The cost of regulation to the private sector will be significant – even more so if it has to fund an entirely separate body. But the deeper concern is that pay beds on the NHS will not be subjected to as great a cost burden as the private hospitals will. For this reason, pay beds may appear to be the more attractive option and therefore generate more revenue for the NHS and, in a sense, privatised sections of the NHS could prevent fair competition in the market. As a result, some in the industry believe the move could be anticompetitive.
The Competition Act of 1980, defines anti-competitive practice as: “Any practice that has or is intended to have or is likely to have the effect of restricting, distorting or preventing competition on some market in the United Kingdom. It is not the nature of the practice itself but its effect on competition that is the crucial factor.”
However, despite this controversy, others have questioned whether the status quo would really alter. Avril Handscombe is chair of the NHS Private Healthcare Association. She asks: “Is that any different to the situation we have now? We already have a high level of competition.”
But members of the insurance industry are concerned. The issue was raised and discussed at a meeting of the Association of British Insurer’s Private Medical Insurance Committee – and subsequently research is being carried out Some believe that Dobson’s suggested outcome is not only a danger for the private sector, but may also be detrimental to the NHS: the two territories are inherently linked, and the government is quite happy to employ private sector facilities in order to reduce waiting lists.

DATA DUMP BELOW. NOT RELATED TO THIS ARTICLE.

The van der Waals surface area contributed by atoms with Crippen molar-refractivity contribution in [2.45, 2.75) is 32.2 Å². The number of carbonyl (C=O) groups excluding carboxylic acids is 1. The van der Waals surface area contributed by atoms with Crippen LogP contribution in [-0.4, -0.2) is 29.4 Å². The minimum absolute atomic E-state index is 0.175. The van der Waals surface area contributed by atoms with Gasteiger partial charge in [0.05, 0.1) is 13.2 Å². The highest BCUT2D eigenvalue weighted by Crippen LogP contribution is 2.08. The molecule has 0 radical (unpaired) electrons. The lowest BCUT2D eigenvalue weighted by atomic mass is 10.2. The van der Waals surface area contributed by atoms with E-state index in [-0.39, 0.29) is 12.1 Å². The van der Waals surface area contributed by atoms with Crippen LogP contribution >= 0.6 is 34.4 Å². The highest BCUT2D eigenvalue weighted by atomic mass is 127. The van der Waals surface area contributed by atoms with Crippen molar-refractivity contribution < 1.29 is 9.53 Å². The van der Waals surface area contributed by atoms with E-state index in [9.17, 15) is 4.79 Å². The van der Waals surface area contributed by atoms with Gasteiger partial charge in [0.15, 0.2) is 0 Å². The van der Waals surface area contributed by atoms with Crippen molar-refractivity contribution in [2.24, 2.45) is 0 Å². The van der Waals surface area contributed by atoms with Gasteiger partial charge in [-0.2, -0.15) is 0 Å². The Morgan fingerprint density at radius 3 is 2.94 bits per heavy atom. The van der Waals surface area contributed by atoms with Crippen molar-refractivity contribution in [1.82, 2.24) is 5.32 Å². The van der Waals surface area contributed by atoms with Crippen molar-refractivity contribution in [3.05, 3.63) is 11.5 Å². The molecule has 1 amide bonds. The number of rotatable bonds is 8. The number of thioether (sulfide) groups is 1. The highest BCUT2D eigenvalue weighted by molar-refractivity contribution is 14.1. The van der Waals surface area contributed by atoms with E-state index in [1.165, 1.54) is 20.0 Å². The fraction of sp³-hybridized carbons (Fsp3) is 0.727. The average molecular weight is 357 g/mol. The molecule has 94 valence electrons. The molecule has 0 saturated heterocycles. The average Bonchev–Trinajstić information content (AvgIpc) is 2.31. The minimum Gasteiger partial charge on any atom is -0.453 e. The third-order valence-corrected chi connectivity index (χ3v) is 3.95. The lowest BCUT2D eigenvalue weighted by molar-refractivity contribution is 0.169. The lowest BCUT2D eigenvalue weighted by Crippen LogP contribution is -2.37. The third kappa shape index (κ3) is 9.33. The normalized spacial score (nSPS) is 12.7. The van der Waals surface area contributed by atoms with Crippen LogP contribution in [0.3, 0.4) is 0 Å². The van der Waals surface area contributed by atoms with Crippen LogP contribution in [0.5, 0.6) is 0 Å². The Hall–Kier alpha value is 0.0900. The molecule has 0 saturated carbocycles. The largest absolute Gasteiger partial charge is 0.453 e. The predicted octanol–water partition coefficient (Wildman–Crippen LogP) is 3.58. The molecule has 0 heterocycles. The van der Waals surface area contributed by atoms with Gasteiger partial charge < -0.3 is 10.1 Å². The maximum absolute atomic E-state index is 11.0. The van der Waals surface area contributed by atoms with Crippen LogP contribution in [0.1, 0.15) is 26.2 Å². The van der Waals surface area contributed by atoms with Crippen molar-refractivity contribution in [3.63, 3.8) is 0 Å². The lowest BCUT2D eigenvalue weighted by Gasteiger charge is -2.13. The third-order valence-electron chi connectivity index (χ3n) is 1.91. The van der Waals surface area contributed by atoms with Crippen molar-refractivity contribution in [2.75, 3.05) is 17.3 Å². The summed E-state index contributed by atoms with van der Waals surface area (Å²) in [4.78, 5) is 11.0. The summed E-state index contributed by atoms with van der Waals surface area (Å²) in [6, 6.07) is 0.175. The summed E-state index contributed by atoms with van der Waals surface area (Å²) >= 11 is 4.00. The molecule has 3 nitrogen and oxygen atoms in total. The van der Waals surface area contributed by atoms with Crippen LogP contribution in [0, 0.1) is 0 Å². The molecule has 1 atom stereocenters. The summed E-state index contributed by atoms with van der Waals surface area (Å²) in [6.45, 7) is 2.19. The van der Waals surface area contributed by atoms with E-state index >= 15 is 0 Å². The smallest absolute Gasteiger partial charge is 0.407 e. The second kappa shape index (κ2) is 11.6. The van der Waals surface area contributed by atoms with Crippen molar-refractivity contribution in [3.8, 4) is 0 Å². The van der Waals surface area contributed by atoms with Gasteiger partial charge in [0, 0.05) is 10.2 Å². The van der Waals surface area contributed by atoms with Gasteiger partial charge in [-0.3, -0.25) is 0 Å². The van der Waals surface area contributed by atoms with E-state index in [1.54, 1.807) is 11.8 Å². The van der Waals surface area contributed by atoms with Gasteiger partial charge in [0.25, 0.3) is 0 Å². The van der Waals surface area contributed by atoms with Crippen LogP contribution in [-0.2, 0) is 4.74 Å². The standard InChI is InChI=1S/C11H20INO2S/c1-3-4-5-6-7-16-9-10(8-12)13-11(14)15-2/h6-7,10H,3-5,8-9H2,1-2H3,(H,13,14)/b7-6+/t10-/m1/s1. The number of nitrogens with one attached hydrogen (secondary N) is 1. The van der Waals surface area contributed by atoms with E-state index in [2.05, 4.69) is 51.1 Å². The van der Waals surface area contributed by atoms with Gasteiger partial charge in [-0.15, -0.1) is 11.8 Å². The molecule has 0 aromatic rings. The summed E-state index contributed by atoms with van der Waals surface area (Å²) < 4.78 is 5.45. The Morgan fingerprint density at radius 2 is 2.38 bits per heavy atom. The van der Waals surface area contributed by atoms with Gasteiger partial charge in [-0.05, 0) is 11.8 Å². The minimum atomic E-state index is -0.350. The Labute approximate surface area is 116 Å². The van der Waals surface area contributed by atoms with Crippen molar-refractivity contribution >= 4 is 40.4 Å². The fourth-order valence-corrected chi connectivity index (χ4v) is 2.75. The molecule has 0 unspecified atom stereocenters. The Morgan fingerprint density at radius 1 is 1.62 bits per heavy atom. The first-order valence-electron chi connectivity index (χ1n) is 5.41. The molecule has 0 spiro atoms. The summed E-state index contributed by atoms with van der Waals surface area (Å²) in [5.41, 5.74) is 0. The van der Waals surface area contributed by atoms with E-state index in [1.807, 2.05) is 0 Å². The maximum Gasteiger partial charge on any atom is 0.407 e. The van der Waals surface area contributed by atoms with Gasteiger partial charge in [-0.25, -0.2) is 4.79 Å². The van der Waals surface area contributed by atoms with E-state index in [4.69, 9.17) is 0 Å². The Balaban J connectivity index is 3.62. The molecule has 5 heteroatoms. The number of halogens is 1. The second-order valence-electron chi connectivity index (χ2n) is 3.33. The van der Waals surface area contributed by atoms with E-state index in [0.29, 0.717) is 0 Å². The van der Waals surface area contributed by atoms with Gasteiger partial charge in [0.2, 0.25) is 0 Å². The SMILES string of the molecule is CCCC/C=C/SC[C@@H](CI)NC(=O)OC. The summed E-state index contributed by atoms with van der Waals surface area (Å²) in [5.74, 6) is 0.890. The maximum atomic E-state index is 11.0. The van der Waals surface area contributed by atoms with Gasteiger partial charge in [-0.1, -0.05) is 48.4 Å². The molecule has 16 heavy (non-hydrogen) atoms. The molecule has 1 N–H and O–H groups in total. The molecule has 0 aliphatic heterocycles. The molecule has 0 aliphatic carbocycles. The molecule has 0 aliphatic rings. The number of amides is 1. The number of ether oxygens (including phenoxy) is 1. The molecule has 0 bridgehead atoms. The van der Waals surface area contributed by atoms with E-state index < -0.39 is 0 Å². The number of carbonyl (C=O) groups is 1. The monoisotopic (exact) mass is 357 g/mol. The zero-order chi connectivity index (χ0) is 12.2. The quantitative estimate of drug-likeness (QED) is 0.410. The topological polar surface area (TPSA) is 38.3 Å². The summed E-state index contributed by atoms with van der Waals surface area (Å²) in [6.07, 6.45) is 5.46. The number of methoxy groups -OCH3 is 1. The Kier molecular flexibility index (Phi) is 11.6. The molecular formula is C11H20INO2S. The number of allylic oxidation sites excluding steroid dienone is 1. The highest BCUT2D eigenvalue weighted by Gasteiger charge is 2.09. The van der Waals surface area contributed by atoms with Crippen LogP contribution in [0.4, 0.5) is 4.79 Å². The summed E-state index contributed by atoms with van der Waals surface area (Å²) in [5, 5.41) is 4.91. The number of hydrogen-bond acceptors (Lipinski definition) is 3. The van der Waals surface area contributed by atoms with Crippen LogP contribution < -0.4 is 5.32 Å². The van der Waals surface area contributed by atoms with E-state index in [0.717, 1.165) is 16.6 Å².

French comments that should Dobson’s suggested regulatory tactic be enforced, not only will the private sector suffer, but public services also: “If the private sector is regulated out of existence that is also bad for the NHS.”
But whatever the theory, what is needed now is action. All corners of the industry are becoming impatient with the rumours and suppositions currently flying. The Select Committee has been listening to evidence since February but lack. of clarity is still a problem.
Hazel Berill of OHRA agrees. “It is a great shame we have been left to read between the lines. It should be a lot clearer as to what the government intends,” she says. “We need a long term plan that the government supports.” She adds: “We need the government to stop the fudge and to come out and say what it means. That way we know what it wants and we can get on and do it.
While the final outcome remains to be seen, the private healthcare sector is anxious to act. Should a single body be decided upon or a separate system be needed, it is clear that the industry views regulation as vital. “Clearly the private sector wants regulation,” observes French. “ If you are going to have regulation in both sectors you need a level playing field. There is no good reason not to have one.